Re: [Acme] High level comments on draft-barnes-acme (the GitHub version)

John Mattsson <john.mattsson@ericsson.com> Wed, 25 March 2015 19:42 UTC

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From: John Mattsson <john.mattsson@ericsson.com>
To: Jonathan Rudenberg <jonathan@titanous.com>
Thread-Topic: [Acme] High level comments on draft-barnes-acme (the GitHub version)
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Date: Wed, 25 Mar 2015 19:42:25 +0000
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Subject: Re: [Acme] High level comments on draft-barnes-acme (the GitHub version)
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On 25 Mar 2015, at 13:24, Jonathan Rudenberg <jonathan@titanous.com<mailto:jonathan@titanous.com>> wrote:


On Mar 25, 2015, at 9:35 AM, John Mattsson <john.mattsson@ericsson.com<mailto:john.mattsson@ericsson.com>> wrote:

Hi,

Some high level comments on draft-barnes-acme (the GitHub version)


- Security:
The security of this seems to need some serious rethinking. The “Domain Validation with Server Name Indication” challenge seems totally nonsecure, allowing ANY on-path attacker to get certificates issued. I think this challenge is unacceptable for certificate issuance and I think it should be removed. Just because I let Amazon, Microsoft, Google or any other cloud provider run my web server does not mean I give them the right to request certificates for my domain.

Section 11.1.1 of the Baseline Requirements allows this:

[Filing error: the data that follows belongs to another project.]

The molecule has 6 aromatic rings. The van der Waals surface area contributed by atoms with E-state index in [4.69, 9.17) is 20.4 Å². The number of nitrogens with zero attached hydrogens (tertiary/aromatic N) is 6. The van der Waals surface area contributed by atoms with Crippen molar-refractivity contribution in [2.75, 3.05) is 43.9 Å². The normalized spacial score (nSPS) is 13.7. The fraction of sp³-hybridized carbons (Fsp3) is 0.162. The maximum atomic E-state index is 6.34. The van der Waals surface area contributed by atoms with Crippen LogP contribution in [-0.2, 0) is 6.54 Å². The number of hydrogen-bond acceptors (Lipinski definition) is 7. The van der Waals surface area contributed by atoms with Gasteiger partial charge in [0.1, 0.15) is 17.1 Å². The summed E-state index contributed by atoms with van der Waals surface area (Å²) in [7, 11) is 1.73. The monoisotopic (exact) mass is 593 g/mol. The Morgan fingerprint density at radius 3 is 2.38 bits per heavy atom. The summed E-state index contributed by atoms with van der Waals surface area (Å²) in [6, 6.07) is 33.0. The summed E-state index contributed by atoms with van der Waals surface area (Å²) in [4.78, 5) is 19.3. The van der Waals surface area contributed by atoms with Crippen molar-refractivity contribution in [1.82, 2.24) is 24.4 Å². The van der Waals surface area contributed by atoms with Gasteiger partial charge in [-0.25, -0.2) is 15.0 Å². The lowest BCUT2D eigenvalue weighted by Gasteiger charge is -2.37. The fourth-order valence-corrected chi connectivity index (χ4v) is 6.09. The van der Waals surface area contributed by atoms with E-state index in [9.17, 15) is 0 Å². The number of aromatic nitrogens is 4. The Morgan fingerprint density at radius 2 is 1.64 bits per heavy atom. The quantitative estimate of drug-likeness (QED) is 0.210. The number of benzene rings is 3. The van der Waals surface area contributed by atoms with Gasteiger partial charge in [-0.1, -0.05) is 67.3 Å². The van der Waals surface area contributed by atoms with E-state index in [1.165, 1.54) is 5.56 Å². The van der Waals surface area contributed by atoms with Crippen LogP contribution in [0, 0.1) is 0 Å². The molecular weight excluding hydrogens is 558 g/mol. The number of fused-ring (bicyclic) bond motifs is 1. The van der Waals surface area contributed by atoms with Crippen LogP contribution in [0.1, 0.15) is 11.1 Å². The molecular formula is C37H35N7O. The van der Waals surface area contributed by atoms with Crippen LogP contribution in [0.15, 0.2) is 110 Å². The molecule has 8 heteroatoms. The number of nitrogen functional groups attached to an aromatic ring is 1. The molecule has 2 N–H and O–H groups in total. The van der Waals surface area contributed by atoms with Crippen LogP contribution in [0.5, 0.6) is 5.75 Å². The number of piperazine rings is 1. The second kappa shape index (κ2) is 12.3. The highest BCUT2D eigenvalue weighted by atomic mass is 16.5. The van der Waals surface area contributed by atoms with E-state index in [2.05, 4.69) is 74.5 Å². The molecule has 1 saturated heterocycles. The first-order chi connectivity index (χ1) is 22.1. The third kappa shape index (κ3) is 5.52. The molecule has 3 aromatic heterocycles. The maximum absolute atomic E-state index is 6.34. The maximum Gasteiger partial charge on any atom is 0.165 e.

Thanks for pointing this out.

6. Having the Applicant demonstrate practical control over the FQDN by making an agreed-upon change to information found on an online Web page identified by a uniform resource identifier containing the FQDN; or

I would state that making a change to an online web page (http://) does not prove control of the FQDN, it only proves being on-path...

7. Using any other method of confirmation, provided that the CA maintains documented evidence that the method of confirmation establishes that the Applicant is the Domain Name Registrant or has control over the FQDN to at least the same level of assurance as those methods previously described.

The current status quo is that many CAs allow “put this meta tag or text file on the HTTP server” as a challenge, which is *less* secure than the proposed DVSNI and Simple HTTPS challenge methods.

Yes, but that CAs is doing something does not mean that IETF should standardise or recommend something. I think DVSNI and Simple HTTPS challenge methods are fundamentally different. In DVSNI and “put this meta tag or text file on the HTTP server” the root of trust is being on-path. In the Simple HTTPS challenge the root of trust is the HTTPS certificate.

If the only automated challenge method available is DNS, this puts a *huge* damper on the usability of the system.

I would prefer dropping DVSNI and only use Simple HTTPS and DNS. That would damper the usability somewhat, but I think it’s worth it. But in the end it boils done to what presenting a domain certificate is supposed to prove...

 The point that DNS configuration damper the usability indicates that somebody should look at automatic DNS management as well….

Do you have any concrete modifications or alternatives to the DVSNI validation method that would improve the security?

I don’t think it’s theoretically possible to hinder on-path attackers in a system that uses being on-path as the root of trust.

Do you have the same complaint about the Simple HTTPS validation method?

No, see above.


Jonathan

John